Tech Solutions for Ocean Pollution
The Earth could be described as an ocean world. When you view it from space, this is an obvious fact, with our planet appearing as a blue particle at the solar system’s edge. Our oceans are the lifeblood for many species as well, providing a home to thousands of captivating creatures. They cover 72% of the planet, hold more than 97% of its water, and produce half of the oxygen we require in order to survive.
But perhaps this has been too easy to forget for us, land-dwellers that we are. Like many other ecosystems these days, the oceans are under threat from overfishing, acidification, global warming, and, most of all, pollution. Huge amounts of plastic flow into it daily in the form of grocery bags, bottles, food containers, and other disposable products.
Thanks to the huge decrease in paper money, thanks to the internet, and the fact that global emissions are being checked thanks to the fact that we can play the online pokies NZ has to offer online, do our grocery shopping on the internet, and accomplish so much more without having to commute in any way there is some progress, but we need more. Luckily, there are teams and organisations that are cleaning up the water we depend on for so much.
The Ocean Cleanup
Backed with finance in the region of US$30 million and under the lead of the 22-year old Boyan Slat, the inventive solution by Ocean Cleanup is built on the understanding that the ocean’s currents concentrate plastic into rubbish patches on the sea. Their tech corrals floating plastic in these currents with U-shaped screens, which traps it and readies it for shipping away for recycling.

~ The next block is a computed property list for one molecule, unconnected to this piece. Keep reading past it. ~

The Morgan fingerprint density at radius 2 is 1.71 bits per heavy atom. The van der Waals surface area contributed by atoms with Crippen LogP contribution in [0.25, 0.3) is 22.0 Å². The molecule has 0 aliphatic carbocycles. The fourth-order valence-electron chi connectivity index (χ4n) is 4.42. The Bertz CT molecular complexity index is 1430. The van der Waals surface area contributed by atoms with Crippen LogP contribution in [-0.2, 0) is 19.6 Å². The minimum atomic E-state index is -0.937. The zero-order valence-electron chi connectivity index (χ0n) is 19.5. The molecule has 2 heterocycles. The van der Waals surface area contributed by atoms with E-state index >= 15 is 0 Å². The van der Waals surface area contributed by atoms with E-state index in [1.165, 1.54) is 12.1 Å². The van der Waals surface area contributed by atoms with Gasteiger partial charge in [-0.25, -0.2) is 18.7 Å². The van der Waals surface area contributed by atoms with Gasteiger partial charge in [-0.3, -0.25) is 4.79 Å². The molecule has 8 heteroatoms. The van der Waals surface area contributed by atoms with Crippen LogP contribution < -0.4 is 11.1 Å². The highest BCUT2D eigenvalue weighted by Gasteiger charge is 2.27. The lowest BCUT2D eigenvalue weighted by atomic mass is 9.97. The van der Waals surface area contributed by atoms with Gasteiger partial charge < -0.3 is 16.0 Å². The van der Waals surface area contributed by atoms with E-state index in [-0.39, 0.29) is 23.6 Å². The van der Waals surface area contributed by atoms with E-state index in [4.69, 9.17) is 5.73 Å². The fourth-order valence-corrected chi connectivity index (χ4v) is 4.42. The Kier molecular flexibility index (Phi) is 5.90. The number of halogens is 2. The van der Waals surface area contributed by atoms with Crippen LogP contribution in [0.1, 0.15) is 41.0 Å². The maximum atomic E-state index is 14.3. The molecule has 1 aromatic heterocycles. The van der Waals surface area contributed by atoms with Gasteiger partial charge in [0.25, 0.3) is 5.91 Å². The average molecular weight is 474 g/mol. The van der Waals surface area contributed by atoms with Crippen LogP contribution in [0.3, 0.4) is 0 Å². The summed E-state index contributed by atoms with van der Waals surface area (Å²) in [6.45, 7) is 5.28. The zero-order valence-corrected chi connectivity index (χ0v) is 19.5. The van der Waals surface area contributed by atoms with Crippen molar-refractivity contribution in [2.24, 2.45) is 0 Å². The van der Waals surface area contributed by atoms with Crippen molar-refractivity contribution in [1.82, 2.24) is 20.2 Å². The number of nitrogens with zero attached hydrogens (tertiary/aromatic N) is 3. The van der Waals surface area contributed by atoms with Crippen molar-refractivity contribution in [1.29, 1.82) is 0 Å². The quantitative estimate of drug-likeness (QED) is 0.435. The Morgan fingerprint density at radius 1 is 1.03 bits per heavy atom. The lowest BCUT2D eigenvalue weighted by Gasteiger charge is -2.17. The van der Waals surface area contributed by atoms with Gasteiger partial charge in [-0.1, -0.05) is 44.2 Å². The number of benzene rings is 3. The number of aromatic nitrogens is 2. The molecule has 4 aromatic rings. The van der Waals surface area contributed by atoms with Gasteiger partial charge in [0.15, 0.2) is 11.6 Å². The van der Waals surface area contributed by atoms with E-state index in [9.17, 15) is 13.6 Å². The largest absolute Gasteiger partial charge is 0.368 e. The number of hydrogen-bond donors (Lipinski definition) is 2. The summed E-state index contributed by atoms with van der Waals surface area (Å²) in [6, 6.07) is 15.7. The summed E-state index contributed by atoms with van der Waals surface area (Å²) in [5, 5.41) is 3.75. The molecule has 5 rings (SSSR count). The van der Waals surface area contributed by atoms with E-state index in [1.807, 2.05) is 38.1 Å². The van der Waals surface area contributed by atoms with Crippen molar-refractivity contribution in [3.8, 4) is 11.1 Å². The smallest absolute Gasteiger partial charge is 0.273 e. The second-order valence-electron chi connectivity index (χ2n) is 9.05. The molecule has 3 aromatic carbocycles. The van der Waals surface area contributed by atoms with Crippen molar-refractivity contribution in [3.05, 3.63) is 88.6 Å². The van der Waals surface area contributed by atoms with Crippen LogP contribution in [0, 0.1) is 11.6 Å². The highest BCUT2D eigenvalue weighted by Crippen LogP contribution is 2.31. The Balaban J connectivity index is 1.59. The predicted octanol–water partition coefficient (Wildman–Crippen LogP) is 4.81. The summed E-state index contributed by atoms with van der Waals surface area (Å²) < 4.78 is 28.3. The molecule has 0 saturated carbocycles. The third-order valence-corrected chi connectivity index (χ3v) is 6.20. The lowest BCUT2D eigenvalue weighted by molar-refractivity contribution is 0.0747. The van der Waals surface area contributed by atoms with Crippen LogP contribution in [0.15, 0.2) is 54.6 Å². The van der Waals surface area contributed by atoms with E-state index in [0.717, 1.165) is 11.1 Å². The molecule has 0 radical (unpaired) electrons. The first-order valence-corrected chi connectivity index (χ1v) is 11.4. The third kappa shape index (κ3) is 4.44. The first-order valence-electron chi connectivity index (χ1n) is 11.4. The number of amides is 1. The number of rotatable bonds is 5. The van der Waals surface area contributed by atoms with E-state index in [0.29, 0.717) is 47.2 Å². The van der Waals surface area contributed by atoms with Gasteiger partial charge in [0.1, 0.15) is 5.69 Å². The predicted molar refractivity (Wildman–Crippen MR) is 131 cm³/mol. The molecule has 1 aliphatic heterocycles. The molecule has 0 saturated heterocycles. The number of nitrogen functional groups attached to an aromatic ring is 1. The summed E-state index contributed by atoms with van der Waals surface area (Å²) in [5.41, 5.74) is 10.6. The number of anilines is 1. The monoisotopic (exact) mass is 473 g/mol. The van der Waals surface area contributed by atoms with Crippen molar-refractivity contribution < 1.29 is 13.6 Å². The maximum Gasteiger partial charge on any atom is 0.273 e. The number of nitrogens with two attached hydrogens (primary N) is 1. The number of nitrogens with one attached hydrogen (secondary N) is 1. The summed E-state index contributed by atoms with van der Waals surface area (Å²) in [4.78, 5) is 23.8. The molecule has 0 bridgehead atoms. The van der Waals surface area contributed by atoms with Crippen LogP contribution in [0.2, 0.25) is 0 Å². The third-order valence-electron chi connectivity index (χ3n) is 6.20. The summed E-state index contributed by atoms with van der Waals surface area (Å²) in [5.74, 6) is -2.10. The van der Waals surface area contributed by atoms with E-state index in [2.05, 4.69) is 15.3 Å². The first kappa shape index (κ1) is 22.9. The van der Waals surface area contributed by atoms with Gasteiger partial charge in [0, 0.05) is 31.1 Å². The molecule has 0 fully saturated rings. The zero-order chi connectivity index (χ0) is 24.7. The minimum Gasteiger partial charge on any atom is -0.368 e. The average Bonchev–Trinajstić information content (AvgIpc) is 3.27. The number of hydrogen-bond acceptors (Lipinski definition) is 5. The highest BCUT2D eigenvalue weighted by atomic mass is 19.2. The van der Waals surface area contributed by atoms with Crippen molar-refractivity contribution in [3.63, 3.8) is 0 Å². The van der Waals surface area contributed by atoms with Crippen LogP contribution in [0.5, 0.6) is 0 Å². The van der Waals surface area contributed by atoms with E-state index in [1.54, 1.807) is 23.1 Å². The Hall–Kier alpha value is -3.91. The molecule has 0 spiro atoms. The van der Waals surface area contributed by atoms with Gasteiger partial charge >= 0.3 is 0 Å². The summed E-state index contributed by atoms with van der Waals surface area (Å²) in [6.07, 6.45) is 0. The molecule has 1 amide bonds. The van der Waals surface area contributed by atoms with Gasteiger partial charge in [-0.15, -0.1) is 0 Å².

Slat’s company estimates that as much as 50% of the rubbish patch in the Great Pacific can be cleaned in as little as five years. They recently announced a lease agreement for a section of the former Alameda Naval Air Station as well, where they can start building the first clean-up system.
The Seabin Project
The Seabin Project is putting floating rubbish bins into place, complete with pumps and filtration centres, at harbours, marinas, and other vital hotspots, which clean up oil and rubbish floating in the water. On average, one Seabin traps around 3.3 pounds, or 1.5 kilograms, of rubbish a day, which amounts to around half a ton of debris per annum.
With the straightforward mission by the Seabin Project being to get rid of the pollution destroying our oceans, they recognise that the ultimate solution to the problem lies in systemic change and education. So they have developed an open-source programme for schools to teach students about the problem of ocean litter, and to provide education on the various solutions available.
Currently, recycling tech is limited in its capabilities, which has led to most of our so-called recycled rubbish ending up either in landfills or in the ocean. Recycling Technologies has created revolutionary tech that is able to turn all forms of plastic products, including those traditionally considered unrecyclable, into Plaxx: virgin oils, wax, and plastic.
Recycling is going to save much of the life on this planet, including our own, and thankfully these companies are making the progress they are!